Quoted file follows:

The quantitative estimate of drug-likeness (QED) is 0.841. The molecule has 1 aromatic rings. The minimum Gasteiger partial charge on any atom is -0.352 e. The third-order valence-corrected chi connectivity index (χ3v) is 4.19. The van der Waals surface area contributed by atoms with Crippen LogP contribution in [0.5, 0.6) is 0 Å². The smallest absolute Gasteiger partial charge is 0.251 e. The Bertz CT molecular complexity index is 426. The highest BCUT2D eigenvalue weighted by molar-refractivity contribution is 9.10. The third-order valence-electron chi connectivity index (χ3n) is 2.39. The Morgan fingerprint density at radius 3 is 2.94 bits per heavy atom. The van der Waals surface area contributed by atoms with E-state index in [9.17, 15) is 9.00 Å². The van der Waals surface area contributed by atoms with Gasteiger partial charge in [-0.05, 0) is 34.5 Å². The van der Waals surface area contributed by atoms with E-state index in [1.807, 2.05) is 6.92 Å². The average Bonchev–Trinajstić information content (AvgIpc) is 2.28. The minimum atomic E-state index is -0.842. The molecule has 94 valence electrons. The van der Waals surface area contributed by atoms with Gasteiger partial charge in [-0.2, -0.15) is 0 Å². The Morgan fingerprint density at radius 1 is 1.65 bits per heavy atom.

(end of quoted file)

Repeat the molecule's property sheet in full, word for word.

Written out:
The quantitative estimate of drug-likeness (QED) is 0.841. The molecule has 1 aromatic rings. The minimum Gasteiger partial charge on any atom is -0.352 e. The third-order valence-corrected chi connectivity index (χ3v) is 4.19. The van der Waals surface area contributed by atoms with Crippen LogP contribution in [0.5, 0.6) is 0 Å². The smallest absolute Gasteiger partial charge is 0.251 e. The Bertz CT molecular complexity index is 426. The highest BCUT2D eigenvalue weighted by molar-refractivity contribution is 9.10. The third-order valence-electron chi connectivity index (χ3n) is 2.39. The Morgan fingerprint density at radius 3 is 2.94 bits per heavy atom. The van der Waals surface area contributed by atoms with E-state index in [9.17, 15) is 9.00 Å². The van der Waals surface area contributed by atoms with Gasteiger partial charge in [-0.05, 0) is 34.5 Å². The van der Waals surface area contributed by atoms with E-state index in [1.807, 2.05) is 6.92 Å². The average Bonchev–Trinajstić information content (AvgIpc) is 2.28. The minimum atomic E-state index is -0.842. The molecule has 94 valence electrons. The van der Waals surface area contributed by atoms with Gasteiger partial charge in [-0.2, -0.15) is 0 Å². The Morgan fingerprint density at radius 1 is 1.65 bits per heavy atom.